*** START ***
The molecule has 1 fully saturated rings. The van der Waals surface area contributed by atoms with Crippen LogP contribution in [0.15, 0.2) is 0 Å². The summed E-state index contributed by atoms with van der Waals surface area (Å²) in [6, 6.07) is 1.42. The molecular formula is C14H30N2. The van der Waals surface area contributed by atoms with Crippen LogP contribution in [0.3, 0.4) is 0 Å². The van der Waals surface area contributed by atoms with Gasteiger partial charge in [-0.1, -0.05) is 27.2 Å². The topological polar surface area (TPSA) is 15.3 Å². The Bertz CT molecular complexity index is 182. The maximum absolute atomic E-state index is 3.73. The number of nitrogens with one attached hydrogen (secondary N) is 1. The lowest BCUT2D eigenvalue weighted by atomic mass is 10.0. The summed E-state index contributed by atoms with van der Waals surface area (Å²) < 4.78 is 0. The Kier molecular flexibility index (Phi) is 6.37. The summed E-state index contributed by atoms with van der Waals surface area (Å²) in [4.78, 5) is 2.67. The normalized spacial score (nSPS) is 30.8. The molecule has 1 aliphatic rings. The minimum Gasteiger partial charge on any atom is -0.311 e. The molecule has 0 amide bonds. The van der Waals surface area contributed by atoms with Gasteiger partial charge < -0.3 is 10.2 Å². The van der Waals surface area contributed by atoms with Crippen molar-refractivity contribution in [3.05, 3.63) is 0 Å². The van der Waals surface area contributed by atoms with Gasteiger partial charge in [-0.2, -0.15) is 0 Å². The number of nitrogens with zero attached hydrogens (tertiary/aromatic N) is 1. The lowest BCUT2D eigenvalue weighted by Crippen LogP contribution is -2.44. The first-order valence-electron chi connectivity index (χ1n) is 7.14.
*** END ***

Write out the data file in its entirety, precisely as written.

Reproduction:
The molecule has 1 fully saturated rings. The van der Waals surface area contributed by atoms with Crippen LogP contribution in [0.15, 0.2) is 0 Å². The summed E-state index contributed by atoms with van der Waals surface area (Å²) in [6, 6.07) is 1.42. The molecular formula is C14H30N2. The van der Waals surface area contributed by atoms with Crippen LogP contribution in [0.3, 0.4) is 0 Å². The van der Waals surface area contributed by atoms with Gasteiger partial charge in [-0.1, -0.05) is 27.2 Å². The topological polar surface area (TPSA) is 15.3 Å². The Bertz CT molecular complexity index is 182. The maximum absolute atomic E-state index is 3.73. The number of nitrogens with one attached hydrogen (secondary N) is 1. The lowest BCUT2D eigenvalue weighted by atomic mass is 10.0. The summed E-state index contributed by atoms with van der Waals surface area (Å²) < 4.78 is 0. The Kier molecular flexibility index (Phi) is 6.37. The summed E-state index contributed by atoms with van der Waals surface area (Å²) in [4.78, 5) is 2.67. The normalized spacial score (nSPS) is 30.8. The molecule has 1 aliphatic rings. The minimum Gasteiger partial charge on any atom is -0.311 e. The molecule has 0 amide bonds. The van der Waals surface area contributed by atoms with Gasteiger partial charge < -0.3 is 10.2 Å². The van der Waals surface area contributed by atoms with Crippen molar-refractivity contribution in [3.05, 3.63) is 0 Å². The van der Waals surface area contributed by atoms with Gasteiger partial charge in [-0.2, -0.15) is 0 Å². The number of nitrogens with zero attached hydrogens (tertiary/aromatic N) is 1. The lowest BCUT2D eigenvalue weighted by Crippen LogP contribution is -2.44. The first-order valence-electron chi connectivity index (χ1n) is 7.14.